Movie Review: Lord of the Rings: The Two Towers

By Purple
Movie Magazine International
It's been a long year hasn't it? At a time where we're told a great evil rises in the east, and war threatens all the land, we scour the scenery looking for heroes to show us the way. Now besides being a recap of CNN these days it summarizes the plot of the second installment in the "Lord of the Rings" trilogy, "The Two Towers".

Last Christmas, I left the movie theatre, thrilled and amazed with the "Fellowship of the Ring". And that's exactly where the "Two Towers" leaves you, wanting more. These latest cinematic adaptations of J.R.R. Tolkien's mythic legend brings his fantasy to life in such a compelling way, that you can't help but be in awe.

Peter Jackson and the cast and crew he's assembled to build the "Lord of the Rings" clearly gets it. They push their artistry and skills to the limit as they fabricate their impassioned vision of Middle Earth. And while there will always be purists to bemoan how films are not as good as the books, even these folks must allow that the entire production crew love the original material and have given us their all in capturing the true spirit of Tolkien's legends. Their dedication to the myth delivers us a spectacle that takes your breath away.

These movies actualize Tolkien's epic storytelling that inspired theories of Joseph Campbell, the musings of Led Zeppelin, and the imagination of any teenager who picked up the dense texts in school.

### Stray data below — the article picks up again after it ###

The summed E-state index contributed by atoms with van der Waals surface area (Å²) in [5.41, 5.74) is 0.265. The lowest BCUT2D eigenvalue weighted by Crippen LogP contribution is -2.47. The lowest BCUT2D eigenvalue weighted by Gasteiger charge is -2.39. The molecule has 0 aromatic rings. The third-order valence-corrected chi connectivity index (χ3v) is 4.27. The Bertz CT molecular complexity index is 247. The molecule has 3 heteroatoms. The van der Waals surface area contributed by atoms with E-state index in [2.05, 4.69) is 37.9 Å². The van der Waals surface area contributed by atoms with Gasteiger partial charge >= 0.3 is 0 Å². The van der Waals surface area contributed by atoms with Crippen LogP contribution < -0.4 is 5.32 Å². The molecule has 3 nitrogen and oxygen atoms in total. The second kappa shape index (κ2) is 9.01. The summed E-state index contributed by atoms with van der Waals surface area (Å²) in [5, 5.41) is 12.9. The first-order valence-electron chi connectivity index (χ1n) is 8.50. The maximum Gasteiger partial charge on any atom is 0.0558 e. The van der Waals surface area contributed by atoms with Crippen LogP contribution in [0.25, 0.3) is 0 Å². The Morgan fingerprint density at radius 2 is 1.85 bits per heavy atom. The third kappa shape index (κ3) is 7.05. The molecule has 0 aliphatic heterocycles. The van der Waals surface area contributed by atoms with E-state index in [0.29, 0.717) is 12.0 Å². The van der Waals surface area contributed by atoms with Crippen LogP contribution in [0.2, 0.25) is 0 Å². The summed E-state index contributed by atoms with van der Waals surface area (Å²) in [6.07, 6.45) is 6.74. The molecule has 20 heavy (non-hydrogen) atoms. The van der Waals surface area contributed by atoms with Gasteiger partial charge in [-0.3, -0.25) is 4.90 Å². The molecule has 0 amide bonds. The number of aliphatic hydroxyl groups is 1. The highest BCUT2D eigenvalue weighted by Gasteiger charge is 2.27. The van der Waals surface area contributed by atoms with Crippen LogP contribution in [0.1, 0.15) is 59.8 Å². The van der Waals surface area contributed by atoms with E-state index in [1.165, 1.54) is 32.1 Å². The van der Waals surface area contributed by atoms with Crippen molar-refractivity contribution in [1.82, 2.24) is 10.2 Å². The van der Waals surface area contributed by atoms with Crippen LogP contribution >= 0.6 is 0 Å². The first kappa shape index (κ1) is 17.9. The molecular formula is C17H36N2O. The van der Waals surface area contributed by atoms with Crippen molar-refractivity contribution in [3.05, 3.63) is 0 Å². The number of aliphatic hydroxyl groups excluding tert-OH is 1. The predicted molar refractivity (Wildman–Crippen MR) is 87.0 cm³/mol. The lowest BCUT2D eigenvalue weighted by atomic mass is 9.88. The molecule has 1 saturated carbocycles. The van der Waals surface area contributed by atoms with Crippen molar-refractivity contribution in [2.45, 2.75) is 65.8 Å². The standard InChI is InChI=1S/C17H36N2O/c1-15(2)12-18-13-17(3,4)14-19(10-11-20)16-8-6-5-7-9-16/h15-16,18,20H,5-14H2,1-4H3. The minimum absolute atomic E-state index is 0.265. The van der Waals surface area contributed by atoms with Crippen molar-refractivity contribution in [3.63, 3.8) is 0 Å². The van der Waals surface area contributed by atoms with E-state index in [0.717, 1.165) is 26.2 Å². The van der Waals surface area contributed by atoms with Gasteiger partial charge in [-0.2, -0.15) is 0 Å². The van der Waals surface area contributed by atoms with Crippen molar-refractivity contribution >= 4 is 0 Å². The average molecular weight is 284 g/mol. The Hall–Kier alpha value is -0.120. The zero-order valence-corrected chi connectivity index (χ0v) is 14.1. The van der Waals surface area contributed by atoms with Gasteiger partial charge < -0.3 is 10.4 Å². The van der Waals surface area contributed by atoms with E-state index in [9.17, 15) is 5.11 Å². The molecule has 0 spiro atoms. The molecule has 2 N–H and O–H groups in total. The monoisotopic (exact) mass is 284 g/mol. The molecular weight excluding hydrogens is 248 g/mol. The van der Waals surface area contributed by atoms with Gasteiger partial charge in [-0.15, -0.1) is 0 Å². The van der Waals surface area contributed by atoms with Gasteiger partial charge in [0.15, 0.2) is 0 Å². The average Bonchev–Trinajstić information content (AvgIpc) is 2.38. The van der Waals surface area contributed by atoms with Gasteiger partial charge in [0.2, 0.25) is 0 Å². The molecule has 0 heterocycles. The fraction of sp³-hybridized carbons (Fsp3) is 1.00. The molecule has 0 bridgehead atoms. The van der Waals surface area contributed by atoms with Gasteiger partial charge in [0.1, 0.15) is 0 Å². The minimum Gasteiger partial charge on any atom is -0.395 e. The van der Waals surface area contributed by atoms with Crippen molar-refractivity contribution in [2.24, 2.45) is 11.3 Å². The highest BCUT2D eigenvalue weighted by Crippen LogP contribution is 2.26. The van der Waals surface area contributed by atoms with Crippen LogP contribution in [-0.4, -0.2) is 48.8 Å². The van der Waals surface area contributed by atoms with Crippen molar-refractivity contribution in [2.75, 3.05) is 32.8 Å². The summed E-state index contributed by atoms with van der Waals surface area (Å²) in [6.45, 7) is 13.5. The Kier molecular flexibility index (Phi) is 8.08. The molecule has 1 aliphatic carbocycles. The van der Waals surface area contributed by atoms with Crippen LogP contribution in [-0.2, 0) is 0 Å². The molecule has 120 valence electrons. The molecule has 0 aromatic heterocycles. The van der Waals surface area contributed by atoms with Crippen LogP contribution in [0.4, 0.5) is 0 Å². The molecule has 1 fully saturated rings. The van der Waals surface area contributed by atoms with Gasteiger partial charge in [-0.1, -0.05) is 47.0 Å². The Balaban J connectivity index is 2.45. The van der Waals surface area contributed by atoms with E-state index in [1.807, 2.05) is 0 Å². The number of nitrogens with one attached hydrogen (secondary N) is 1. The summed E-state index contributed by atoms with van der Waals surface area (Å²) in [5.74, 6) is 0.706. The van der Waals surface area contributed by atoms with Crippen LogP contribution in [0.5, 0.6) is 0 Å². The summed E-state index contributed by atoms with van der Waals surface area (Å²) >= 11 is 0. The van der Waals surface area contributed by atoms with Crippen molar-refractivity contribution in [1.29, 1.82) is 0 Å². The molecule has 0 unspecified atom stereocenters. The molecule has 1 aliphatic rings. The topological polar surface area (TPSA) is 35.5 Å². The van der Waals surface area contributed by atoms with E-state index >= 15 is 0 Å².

Applause to New Line for taking chances. Any studio that would allow Peter Jackson, the director who brought us demented weirdness like "Meet the Feebles" or "Dead Alive" anywhere near the holy grail of fantasy fiction takes some vision. And clearly New Line's leap of faith has paid off.

"The Lord of the Rings the Two Towers" is pretty close to perfect. And while seeing Gimli the Dwarf reduced to comic relief makes you wince at times and parts of the overscored soundtrack overwhelms some scenes, these details can be ignored with how many things the movie gets right. Details like casting Cocteau Twins singer Elizabeth Frasier to sing the elven melodies to the computer animated genius of the massive Orc army or the incredible depiction of my favorite characters the Ents, the race of tree-people who become involved in the fray. "The Two Towers" comes through with over three hours of fun filled fantasy that MUST be seen on the big screen.

The worst part about seeing "The Two Towers", is watching the credits roll, knowing we have to wait another whole year before we get to watch the third "Lord of the Rings" film, the "Return of the King". I'm already counting the days...

For Movie Magazine, this is Purple.
More Information:
Lord of the Rings: The Two Towers
USA/New Zealand - 2002